European agency defends existing advice on later generation contraceptive pills

BMJ 2013; 346 doi: (Published 14 January 2013) Cite this as: BMJ 2013;346:f279
  1. Sophie Arie
  1. 1London

France has called for a Europe-wide change in how later generation oral contraceptives are prescribed, because of the risk of side effects, but the European Medicines Agency has said that so far there is no new evidence to justify additional regulations.

At a press conference on Friday France’s health minister, Marisol Touraine, said that she would ask the agency to “modify” its market authorisation for third and fourth generation contraceptive pills. She also called for clearer warnings to be provided about the risks of venous embolism associated with the newer pills.

“The objective is that these pills are no longer prescribed to women as a first option,” she said.

The call came amid a scare in France over the case of Marion Larat, a 25 year old woman who sued the French drug regulatory board ANSM (Agence Nationale de Sécurité du Médicament et des Produits de Santé) and Bayer, the maker of the third generation pill Meliane (gestodene with ethinylestradiol), which she believes caused a stroke that left her partially paralysed.1

The case is the first of its kind in France, but Bayer has faced many similar legal cases in the United States over another third generation pill, Yasmin (drospirenone and ethinylestradiol). Larat’s lawyers said that at least a dozen other women were preparing similar lawsuits in France. In Switzerland a woman has also sued Bayer over a pulmonary embolism that she believes was caused by taking Yasmin.

But the European Medicines Agency insisted in a press statement that it was already well known that the pills “carry a very rare risk of blood clots.” It said that the risk differed among types of combined contraceptive.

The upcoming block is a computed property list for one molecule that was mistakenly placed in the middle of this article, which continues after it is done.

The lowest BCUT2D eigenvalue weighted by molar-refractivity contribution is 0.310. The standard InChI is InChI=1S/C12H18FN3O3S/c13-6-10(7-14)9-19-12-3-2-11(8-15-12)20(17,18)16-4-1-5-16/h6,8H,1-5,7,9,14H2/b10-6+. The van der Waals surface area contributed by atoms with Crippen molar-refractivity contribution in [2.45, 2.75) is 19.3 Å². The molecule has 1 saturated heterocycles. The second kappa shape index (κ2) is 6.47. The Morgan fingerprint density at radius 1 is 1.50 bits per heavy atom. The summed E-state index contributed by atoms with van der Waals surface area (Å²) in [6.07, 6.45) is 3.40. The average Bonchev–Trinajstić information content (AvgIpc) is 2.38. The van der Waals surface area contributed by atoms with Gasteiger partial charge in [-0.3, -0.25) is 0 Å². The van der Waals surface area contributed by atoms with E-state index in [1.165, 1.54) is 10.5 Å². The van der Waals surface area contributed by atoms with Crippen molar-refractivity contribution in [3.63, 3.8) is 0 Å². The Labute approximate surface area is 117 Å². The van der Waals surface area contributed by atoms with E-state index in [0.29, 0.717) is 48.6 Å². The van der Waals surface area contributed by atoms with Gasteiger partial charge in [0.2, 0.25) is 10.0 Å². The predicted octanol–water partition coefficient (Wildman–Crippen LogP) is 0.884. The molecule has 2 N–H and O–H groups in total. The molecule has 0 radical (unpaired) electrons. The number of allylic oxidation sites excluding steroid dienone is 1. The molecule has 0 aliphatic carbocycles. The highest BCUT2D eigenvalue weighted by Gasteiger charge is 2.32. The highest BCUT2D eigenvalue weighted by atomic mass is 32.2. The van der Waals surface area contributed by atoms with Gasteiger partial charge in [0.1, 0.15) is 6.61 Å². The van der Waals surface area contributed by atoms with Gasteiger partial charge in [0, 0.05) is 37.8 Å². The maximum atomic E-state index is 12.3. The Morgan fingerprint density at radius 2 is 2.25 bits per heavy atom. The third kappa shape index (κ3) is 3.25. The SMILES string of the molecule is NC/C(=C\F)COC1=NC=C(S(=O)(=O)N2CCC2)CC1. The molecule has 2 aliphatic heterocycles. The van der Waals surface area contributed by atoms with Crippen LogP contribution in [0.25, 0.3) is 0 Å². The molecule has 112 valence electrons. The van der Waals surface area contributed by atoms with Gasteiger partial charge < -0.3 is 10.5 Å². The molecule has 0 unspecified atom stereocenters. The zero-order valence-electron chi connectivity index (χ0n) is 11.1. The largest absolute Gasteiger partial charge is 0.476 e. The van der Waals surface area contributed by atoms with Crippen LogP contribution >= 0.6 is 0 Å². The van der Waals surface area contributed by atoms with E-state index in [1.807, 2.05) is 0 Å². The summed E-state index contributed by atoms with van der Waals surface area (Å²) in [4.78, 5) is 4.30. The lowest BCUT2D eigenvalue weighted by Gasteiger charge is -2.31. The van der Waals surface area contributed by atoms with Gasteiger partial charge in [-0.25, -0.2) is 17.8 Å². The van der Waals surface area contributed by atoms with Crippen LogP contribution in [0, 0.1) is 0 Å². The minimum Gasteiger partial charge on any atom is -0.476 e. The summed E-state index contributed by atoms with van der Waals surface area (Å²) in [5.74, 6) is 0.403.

The agency said, “These products are constantly and rigorously kept under close monitoring. There is currently no new evidence that would suggest any change to the known safety profile of any combined contraceptives marketed today. There is no reason for any woman to stop using her contraception.”

Third and fourth generation pills contain synthetic versions of progestogens and do not provoke some minor side effects associated with older versions of the pill, such as weight gain and acne. The agency said that the risk of venous thromboembolism was twice as high in women using these pills than in those using the earlier ones, although the risk remained low. The risk of a stroke was the same.

Under European rules countries must accept drugs that are approved by the agency, but this does not prevent national authorities making recommendations on how the drugs are used.

Countries are also allowed to suspend drugs from their market temporarily but cannot ban them.

France’s health ministry has already announced that it would stop reimbursing the prescription costs of third generation pills from 31 March. Until now half of the five million women using oral contraception in France have been taking third and fourth generation pills, which the ministry believes should be taken only by women who have a problem taking the earlier versions.


Cite this as: BMJ 2013;346:f279